“I thought this could be interesting to [include] here: Fitness Expert Photoshopped Herself to Show different Body Standards throughout History.”
For you, after you read what’s below: the Most Important Article on Elephant, Ever.
We are all fundamentally good.
But social media, and much of society, is built to make money off of us. It doesn’t care about us, or our rights—it wants our attention, or our money, or both. And so, as water will take the shape of whatever it’s poured into, social media tries to warp our state of mind and behavior into reactionary, knee-jerk, extremes of opinion, expressed, or passive scrolling.
It’s not all bad—we can share empathy and truth through social media, too. But it’s not particularly built for that.
And so, often, we post what we want to look like, often, instead of who they are or how we truly feel, beneath the “I’m angry about x” or memes-as-conversations so many of us fall into.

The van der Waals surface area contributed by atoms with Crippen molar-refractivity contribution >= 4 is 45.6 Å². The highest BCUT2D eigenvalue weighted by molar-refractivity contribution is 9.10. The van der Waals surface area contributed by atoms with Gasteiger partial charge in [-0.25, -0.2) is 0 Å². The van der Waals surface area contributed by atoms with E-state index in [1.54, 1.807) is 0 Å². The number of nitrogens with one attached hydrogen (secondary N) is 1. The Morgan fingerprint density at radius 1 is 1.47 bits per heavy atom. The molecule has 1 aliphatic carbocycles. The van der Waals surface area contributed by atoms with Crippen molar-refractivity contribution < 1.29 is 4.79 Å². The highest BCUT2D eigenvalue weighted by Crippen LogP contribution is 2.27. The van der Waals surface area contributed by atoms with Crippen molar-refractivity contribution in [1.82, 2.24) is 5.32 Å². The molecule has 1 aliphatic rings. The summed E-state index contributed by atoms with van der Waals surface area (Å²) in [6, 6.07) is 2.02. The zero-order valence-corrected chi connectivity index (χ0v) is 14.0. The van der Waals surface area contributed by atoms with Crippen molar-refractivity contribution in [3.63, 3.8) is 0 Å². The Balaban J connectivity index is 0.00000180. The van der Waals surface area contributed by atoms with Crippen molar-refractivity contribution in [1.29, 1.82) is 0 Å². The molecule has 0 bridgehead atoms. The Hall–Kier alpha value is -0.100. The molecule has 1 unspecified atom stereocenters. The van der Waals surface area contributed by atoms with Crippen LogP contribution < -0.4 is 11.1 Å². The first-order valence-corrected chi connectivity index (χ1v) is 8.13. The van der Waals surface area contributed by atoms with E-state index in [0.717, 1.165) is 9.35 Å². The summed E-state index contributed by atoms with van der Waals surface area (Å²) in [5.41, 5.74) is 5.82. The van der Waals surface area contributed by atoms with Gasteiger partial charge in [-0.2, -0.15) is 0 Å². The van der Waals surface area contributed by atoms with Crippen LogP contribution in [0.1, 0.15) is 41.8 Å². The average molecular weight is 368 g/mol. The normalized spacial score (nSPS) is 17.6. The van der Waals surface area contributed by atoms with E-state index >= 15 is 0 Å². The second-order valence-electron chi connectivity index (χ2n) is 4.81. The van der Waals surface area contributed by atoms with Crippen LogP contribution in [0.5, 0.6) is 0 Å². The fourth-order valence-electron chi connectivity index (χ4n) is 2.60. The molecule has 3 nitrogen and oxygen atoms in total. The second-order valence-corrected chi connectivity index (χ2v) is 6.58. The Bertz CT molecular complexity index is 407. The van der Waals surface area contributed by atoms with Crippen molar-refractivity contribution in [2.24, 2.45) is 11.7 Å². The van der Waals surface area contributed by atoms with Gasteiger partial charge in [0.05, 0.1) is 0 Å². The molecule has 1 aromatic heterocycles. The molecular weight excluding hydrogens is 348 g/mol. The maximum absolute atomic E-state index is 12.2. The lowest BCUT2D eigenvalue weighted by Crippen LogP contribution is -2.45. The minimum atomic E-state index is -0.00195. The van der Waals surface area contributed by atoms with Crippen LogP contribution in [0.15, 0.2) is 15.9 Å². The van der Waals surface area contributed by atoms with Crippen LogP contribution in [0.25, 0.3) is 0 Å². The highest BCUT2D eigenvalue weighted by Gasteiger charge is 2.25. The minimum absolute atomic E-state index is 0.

Or, the other extreme, we try to farm “likes” by emphasizing what’s wrong with us.
There’s a middle ground, and it’s good for us all: being genuine.
So remember. Often, too often—the problem isn’t “them.” It’s us. And that’s good news. We can unfollow our own neurotic habits, and engage in mindfulness, in care, in slowing down to read something and verify it’s true before sharing a headline we happen to agree with. ~ Waylon Lewis
Learning to say “no” can be as powerful and positive as saying “yes.” Letting go isn’t loss. It’s allowing room for new.
I give a lot of talks on how to do social media right. I gave one two days ago, as part of the Unreasonable Climax gathering. In it I emphasized that, really, even when you’re swimming in a digital world, we need to (try to) comport ourselves in a personal, grounded manner.
If we’re real online, it’s good for our relationships and business. And our own self-esteem.
If we’re spammy, or aggressive—even about something we deeply care about—even when we’re “right”—we’ll accomplish the opposite of what we’re going for.
Letting go or moving on can be hard to do.
But it can be a real message, both to your once-friend and to your own sense of fear or attachment.